Start by paying no attention to all that fitness BSI hate fitness writers, and I hate the magazines that publish their work. Every time I pick up an outdoor sports magazine, there’s usually at least one article on the cover telling me how I can “Climb Harder! Paddle Stronger! Hike Faster!” If you read these articles, they generally extol the virtues of some long-lost Soviet-era training regimen that involves towing a tractor around with your genitals. Okay, maybe I’m exaggerating a bit, but not much—substitute a tire instead of a tractor.
With rare exceptions, most of these “fitness” tips are exactly the same as the diet hype in other magazines. It’s true that if you want to be thinner, then eating nothing but grapefruits for a month will work. (I tried it so I know.) But at the end of the amazing grapefruit diet, you’ll eat about 10 pounds of low-quality bacon and a two-litre tub of ice cream inside of a week. The same is true for most fitness stories. They promise that if you just follow some whack-job set of ideas, you’ll end up being as good as the athlete on the cover of the magazine, but actually, no, you won’t. You may look more buff in front of the mirror until you slip back into your lazy-ass ways, but you won’t be any better on your next trip.
Over the last 20 years I’ve managed to be “good” at three different outdoor sports. By good I mean that if I wasn’t the best in the world then I could at least line up with the best in the world and not get killed or make a total ass out of myself. Not to say that I didn’t make a total ass out of myself with some regularity, but I saw the edges of the game in rock climbing, ice climbing, kayaking and paragliding. (I count rock and ice climbing as one sport because, even though they are different on the surface, they are the same physiologically.) I reached a high level in each sport not because I tried every crazy fitness plan for each sport that I read (though I did try a few), but because I obsessively did the sport I wanted to do. The only people who have probably obsessed about things as much as I have are the other athletes who’ve been beside me on the podium, and the people who are in jail for stalking celebrities.
So if you want to be a better outdoor athlete, don’t go to the gym and watch the sweat stains form on that hot chick (or guy) on the Staremaster (typo intentional) in front of you. Go do your sport. If you want to be a fitter kayaker, then get in a damn kayak and paddle it around. If you want to be a stronger climber, go climbing.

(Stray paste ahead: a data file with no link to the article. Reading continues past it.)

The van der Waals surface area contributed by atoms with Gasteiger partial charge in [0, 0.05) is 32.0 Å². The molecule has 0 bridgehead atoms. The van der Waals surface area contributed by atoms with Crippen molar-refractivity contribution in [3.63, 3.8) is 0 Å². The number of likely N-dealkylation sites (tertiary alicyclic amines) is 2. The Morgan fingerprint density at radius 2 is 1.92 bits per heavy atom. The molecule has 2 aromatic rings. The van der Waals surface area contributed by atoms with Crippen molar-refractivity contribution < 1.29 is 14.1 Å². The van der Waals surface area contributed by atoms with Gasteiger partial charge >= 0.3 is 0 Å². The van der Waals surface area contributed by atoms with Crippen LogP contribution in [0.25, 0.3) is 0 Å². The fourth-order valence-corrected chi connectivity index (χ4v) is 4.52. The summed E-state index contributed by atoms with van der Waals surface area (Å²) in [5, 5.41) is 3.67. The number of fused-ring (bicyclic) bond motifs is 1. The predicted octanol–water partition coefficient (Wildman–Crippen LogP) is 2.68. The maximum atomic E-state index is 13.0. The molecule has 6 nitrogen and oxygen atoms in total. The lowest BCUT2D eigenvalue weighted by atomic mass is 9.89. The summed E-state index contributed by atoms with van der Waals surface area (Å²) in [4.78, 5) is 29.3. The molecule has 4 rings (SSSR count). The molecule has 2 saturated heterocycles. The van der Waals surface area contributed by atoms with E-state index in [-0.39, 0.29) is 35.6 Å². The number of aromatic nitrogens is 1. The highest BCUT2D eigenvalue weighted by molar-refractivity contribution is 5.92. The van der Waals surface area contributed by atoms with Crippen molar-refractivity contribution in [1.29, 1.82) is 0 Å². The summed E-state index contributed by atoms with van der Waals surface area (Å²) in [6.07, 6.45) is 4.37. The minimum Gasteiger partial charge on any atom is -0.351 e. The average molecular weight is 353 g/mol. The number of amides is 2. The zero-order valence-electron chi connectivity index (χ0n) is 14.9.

If you have a specific goal then train toward that goal as best you can. For example, if you want to climb Mount Robson but live in the dreariest part of central Ontario—where your options are admittedly limited—put a 25-pound pack on and hike up and down the bleachers at your local stadium for an hour a day four times a week. Now, I can already hear the whining: “It’s cold, the stairs are icy, the view sucks, I’m bored.” Perfect, what the hell do you think mountaineering is all about? Eat a large pizza, put some crampons on, and start grunting up and down the steps. By the time you get to Robson, you’ll be fit enough to climb it, and you won’t be sore the next day. That’s no hype.
If you want to be a top outdoor athlete, then more radical life-altering action is required: you will have to move someplace where you can do your sport a lot, and with people who are better at it than you are, at least for a few years. You will also need to rip away whatever fluff is in your life. You will not be a world-class kayaker if you like driving a BMW more than kayaking. (Besides, no self-respecting kayaker would buy some Eurotrash vehicle that you can’t even sleep in.) However, if you’re willing to get divorced, quit your wallet- and ass-expanding job, and move to a cultural backwater, then you’re possibly ready to be a great outdoor sports athlete.
Of course, not many people are willing to ruin their lives so they can chase after a dream. But those who do often find that the life they abandoned was a waste of a life anyway.